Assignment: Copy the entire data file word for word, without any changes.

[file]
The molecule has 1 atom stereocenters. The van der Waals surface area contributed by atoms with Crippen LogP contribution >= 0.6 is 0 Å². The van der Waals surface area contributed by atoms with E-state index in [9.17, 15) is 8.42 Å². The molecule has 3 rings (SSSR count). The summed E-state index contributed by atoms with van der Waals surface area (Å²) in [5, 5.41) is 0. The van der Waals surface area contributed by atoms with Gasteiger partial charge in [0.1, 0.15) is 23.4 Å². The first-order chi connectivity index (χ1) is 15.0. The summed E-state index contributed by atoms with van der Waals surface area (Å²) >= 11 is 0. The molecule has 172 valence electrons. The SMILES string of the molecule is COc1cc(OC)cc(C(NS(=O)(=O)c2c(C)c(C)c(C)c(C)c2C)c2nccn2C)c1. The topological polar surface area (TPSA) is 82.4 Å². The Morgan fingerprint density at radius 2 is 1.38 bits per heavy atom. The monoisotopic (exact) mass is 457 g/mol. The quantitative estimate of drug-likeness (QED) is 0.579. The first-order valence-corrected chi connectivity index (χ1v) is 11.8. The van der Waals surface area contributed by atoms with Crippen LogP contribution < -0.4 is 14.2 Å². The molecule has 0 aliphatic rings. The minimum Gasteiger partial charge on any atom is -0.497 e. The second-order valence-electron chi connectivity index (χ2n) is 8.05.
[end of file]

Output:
The molecule has 1 atom stereocenters. The van der Waals surface area contributed by atoms with Crippen LogP contribution >= 0.6 is 0 Å². The van der Waals surface area contributed by atoms with E-state index in [9.17, 15) is 8.42 Å². The molecule has 3 rings (SSSR count). The summed E-state index contributed by atoms with van der Waals surface area (Å²) in [5, 5.41) is 0. The van der Waals surface area contributed by atoms with Gasteiger partial charge in [0.1, 0.15) is 23.4 Å². The first-order chi connectivity index (χ1) is 15.0. The summed E-state index contributed by atoms with van der Waals surface area (Å²) >= 11 is 0. The molecule has 172 valence electrons. The SMILES string of the molecule is COc1cc(OC)cc(C(NS(=O)(=O)c2c(C)c(C)c(C)c(C)c2C)c2nccn2C)c1. The topological polar surface area (TPSA) is 82.4 Å². The Morgan fingerprint density at radius 2 is 1.38 bits per heavy atom. The monoisotopic (exact) mass is 457 g/mol. The quantitative estimate of drug-likeness (QED) is 0.579. The first-order valence-corrected chi connectivity index (χ1v) is 11.8. The van der Waals surface area contributed by atoms with Crippen LogP contribution < -0.4 is 14.2 Å². The molecule has 0 aliphatic rings. The minimum Gasteiger partial charge on any atom is -0.497 e. The second-order valence-electron chi connectivity index (χ2n) is 8.05.